Uncle Tom (France, 1945)

Uncle Len (married to my paternal aunt) – As the only son of a widow, he was eligible for a deferment but he enlisted anyway in 1942 at age 20. He was blind in one eye after a traumatic injury yet managed to pass the eye exam and physical to serve in the United States Army. He was stationed in Europe and at some point during WWII he was captured. Two times he and fellow POWs were lined up to be executed. Unknown are the details but they did not shoot the men during that first episode. They were lined up a second time toward the end of the war because the Germans were running out of food and didn't want to share food with the prisoners. Just as their execution was to take place, word came that the war was over. What luck!
Uncle Len (Europe, circa 1943)

Uncle Bub (married to my paternal aunt) – His real name is Charles and he enlisted in the United States Army in 1942 at age 32. He was assigned duty as a Medic serving in Europe during WWII. No doubt his ultra-calm demeanor served as a comfort while he tended to his wounded comrades.

Uncle Bub (with his son, circa 1945)

Uncle Jim (married to my maternal aunt) – When he reached the enlistment age of 18 in 1945, he joined the United States Navy. He was stationed at a POW camp in Guam during the waning months of the war in the Pacific. He told his children that occasionally he would give a Japanese prisoner a handkerchief who would return it a few days later beautifully embroidered. My uncle would return the gesture with a pack of cigarettes.

Uncle Jim (1945)

Uncle Paul – He is the older brother of my Uncle Jim and enlisted in the Coast Guard at age 24 in 1941. He participated in 5 invasions in North Africa, Sicily, Salerno, Southern France and Omaha Beach, where he piloted a Higgins boat on D-Day in the Normandy Invasion.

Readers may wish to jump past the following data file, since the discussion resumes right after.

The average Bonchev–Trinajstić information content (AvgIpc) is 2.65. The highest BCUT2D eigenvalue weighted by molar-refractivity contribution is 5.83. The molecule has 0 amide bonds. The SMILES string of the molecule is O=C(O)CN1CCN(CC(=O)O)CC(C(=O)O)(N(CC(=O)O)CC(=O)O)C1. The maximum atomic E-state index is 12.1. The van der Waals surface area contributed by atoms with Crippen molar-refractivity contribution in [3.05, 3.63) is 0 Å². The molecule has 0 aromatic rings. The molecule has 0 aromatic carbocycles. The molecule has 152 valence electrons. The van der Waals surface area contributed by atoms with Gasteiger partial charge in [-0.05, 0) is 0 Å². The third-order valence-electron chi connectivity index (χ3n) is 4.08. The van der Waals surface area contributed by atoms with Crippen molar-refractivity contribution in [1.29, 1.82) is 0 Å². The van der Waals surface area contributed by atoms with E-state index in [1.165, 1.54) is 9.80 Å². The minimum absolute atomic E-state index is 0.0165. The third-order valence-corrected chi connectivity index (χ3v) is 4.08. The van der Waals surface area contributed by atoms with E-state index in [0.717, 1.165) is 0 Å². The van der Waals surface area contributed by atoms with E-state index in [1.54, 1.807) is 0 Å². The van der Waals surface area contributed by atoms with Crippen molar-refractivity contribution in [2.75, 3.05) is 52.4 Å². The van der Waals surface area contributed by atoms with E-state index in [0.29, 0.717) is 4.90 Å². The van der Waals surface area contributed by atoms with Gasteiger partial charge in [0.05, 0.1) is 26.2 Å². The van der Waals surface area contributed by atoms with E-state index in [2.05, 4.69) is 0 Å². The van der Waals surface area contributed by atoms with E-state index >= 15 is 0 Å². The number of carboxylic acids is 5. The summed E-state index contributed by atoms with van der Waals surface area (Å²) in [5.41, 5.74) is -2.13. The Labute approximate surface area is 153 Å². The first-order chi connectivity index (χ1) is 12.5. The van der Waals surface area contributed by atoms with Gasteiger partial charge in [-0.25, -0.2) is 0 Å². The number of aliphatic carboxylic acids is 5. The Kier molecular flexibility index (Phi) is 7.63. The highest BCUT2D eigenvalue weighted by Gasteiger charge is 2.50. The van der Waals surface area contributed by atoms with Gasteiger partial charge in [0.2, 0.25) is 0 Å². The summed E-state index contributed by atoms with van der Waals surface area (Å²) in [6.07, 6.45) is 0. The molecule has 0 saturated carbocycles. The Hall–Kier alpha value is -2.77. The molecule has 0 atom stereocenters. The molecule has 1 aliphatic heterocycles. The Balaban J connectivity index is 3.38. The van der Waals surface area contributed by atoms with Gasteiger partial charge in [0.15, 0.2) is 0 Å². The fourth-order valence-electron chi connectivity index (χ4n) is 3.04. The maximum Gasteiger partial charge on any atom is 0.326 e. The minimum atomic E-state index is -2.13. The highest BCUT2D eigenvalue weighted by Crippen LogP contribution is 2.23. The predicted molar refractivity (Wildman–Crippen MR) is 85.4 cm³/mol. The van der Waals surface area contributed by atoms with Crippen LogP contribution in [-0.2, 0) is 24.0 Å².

Uncle Paul (aboard ship, circa 1944)

Uncle Roy (my maternal uncle) – WWII was over and things were winding down by the fall of 1946 when he enlisted at age 17 in the United States Army. He was assigned to the Panama Canal Department where he served for three months.

Thomas & Mark – My maternal first cousins (sons of Uncle Tom), are the only family members from my generation to serve in the military. Tom was in the Navy (see earlier blog post)  and served a tour of duty in Vietnam after college abt 1970-1971. Mark was in the Army, post-college as well and served overseas in Berlin in the early-1970’s.

This Coconut Bundt Cake has plenty of tropical flavor without being too sweet. The glaze topping is optional but is the 'cherry on top' of the cake!

Coconut Bundt Cake
1-3/4 cups Flour
1½ cups Coconut, flaked
1½ cups Butter, three sticks, softened
2 cups Sugar
4 Eggs
1 cup Ricotta Cheese
1/4 tsp Salt

½ tsp Baking Powder 
½ tsp Almond Extract
1 tsp Coconut Extract 
Sour Cream can be substituted for Ricotta Cheese

Grease and flour bundt pan.

Mix Flour and Coconut. Set aside.
Cream Butter & Sugar. Add Eggs and mix until light and fluffy.
Mix in Ricotta Cheese. Add Baking Powder, Salt, Almond and Coconut Extracts.
Add half of the flour mixture. Mix well. Add the remaining flour mixture. 

Pour into bundt pan. Bake at 325 for 55-65 minutes until cake tester comes out clean.

Coconut Glaze (optional)
1 cup Confectioner’s Sugar
1/4 cup Heavy Cream
1 tsp Coconut Extract (optional)
1/2 cup Coconut, toasted (optional)

Mix all ingredients together using a whisk. Drizzle over top of the cake. Sprinkle with coconut.